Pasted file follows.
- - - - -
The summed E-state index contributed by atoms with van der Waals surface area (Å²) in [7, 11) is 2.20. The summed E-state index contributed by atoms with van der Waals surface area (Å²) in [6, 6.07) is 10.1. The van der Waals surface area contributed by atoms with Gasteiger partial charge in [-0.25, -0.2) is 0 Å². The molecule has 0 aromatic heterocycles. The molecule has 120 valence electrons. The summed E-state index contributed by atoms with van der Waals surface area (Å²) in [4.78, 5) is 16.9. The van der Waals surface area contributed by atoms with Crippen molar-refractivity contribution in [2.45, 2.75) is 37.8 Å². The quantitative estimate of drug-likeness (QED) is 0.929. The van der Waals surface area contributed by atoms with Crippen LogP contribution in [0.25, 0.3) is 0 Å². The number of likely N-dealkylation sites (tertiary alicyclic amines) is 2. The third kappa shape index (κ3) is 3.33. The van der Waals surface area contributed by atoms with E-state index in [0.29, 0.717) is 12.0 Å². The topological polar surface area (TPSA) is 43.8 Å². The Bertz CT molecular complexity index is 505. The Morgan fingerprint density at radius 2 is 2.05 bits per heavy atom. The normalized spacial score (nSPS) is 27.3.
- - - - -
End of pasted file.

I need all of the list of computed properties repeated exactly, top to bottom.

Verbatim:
The summed E-state index contributed by atoms with van der Waals surface area (Å²) in [7, 11) is 2.20. The summed E-state index contributed by atoms with van der Waals surface area (Å²) in [6, 6.07) is 10.1. The van der Waals surface area contributed by atoms with Gasteiger partial charge in [-0.25, -0.2) is 0 Å². The molecule has 0 aromatic heterocycles. The molecule has 120 valence electrons. The summed E-state index contributed by atoms with van der Waals surface area (Å²) in [4.78, 5) is 16.9. The van der Waals surface area contributed by atoms with Crippen molar-refractivity contribution in [2.45, 2.75) is 37.8 Å². The quantitative estimate of drug-likeness (QED) is 0.929. The van der Waals surface area contributed by atoms with Crippen LogP contribution in [0.25, 0.3) is 0 Å². The number of likely N-dealkylation sites (tertiary alicyclic amines) is 2. The third kappa shape index (κ3) is 3.33. The van der Waals surface area contributed by atoms with E-state index in [0.29, 0.717) is 12.0 Å². The topological polar surface area (TPSA) is 43.8 Å². The Bertz CT molecular complexity index is 505. The Morgan fingerprint density at radius 2 is 2.05 bits per heavy atom. The normalized spacial score (nSPS) is 27.3.